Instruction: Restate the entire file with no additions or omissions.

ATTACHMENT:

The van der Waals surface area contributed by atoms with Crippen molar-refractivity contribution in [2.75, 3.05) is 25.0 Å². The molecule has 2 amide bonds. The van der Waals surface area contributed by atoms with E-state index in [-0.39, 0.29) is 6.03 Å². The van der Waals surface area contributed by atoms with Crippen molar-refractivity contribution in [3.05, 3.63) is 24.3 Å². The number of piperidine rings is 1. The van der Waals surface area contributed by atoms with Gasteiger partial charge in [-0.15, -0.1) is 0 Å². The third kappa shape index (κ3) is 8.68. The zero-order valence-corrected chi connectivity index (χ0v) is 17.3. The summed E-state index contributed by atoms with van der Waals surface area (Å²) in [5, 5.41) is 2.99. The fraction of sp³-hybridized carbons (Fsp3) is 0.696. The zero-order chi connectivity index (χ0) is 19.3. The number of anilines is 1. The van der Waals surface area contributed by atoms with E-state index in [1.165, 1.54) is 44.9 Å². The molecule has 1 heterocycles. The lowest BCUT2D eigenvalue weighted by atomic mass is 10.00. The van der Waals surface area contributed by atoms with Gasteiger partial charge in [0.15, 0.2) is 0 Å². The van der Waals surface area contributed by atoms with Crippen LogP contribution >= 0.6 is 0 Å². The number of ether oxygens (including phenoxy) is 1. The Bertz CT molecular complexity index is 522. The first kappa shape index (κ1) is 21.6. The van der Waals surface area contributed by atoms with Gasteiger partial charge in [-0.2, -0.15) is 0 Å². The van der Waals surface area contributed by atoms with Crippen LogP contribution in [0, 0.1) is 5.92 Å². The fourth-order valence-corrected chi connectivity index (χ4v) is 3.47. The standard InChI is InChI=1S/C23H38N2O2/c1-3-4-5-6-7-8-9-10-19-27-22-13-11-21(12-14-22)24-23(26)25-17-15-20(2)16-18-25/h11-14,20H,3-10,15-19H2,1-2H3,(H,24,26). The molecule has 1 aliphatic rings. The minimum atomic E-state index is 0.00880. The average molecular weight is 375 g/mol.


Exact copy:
The van der Waals surface area contributed by atoms with Crippen molar-refractivity contribution in [2.75, 3.05) is 25.0 Å². The molecule has 2 amide bonds. The van der Waals surface area contributed by atoms with E-state index in [-0.39, 0.29) is 6.03 Å². The van der Waals surface area contributed by atoms with Crippen molar-refractivity contribution in [3.05, 3.63) is 24.3 Å². The number of piperidine rings is 1. The van der Waals surface area contributed by atoms with Gasteiger partial charge in [-0.15, -0.1) is 0 Å². The third kappa shape index (κ3) is 8.68. The zero-order valence-corrected chi connectivity index (χ0v) is 17.3. The summed E-state index contributed by atoms with van der Waals surface area (Å²) in [5, 5.41) is 2.99. The fraction of sp³-hybridized carbons (Fsp3) is 0.696. The zero-order chi connectivity index (χ0) is 19.3. The number of anilines is 1. The van der Waals surface area contributed by atoms with E-state index in [1.165, 1.54) is 44.9 Å². The molecule has 1 heterocycles. The lowest BCUT2D eigenvalue weighted by atomic mass is 10.00. The van der Waals surface area contributed by atoms with Gasteiger partial charge in [0.15, 0.2) is 0 Å². The van der Waals surface area contributed by atoms with Crippen LogP contribution >= 0.6 is 0 Å². The number of ether oxygens (including phenoxy) is 1. The Bertz CT molecular complexity index is 522. The first kappa shape index (κ1) is 21.6. The van der Waals surface area contributed by atoms with Gasteiger partial charge in [-0.2, -0.15) is 0 Å². The van der Waals surface area contributed by atoms with Crippen LogP contribution in [0, 0.1) is 5.92 Å². The fourth-order valence-corrected chi connectivity index (χ4v) is 3.47. The standard InChI is InChI=1S/C23H38N2O2/c1-3-4-5-6-7-8-9-10-19-27-22-13-11-21(12-14-22)24-23(26)25-17-15-20(2)16-18-25/h11-14,20H,3-10,15-19H2,1-2H3,(H,24,26). The molecule has 1 aliphatic rings. The minimum atomic E-state index is 0.00880. The average molecular weight is 375 g/mol.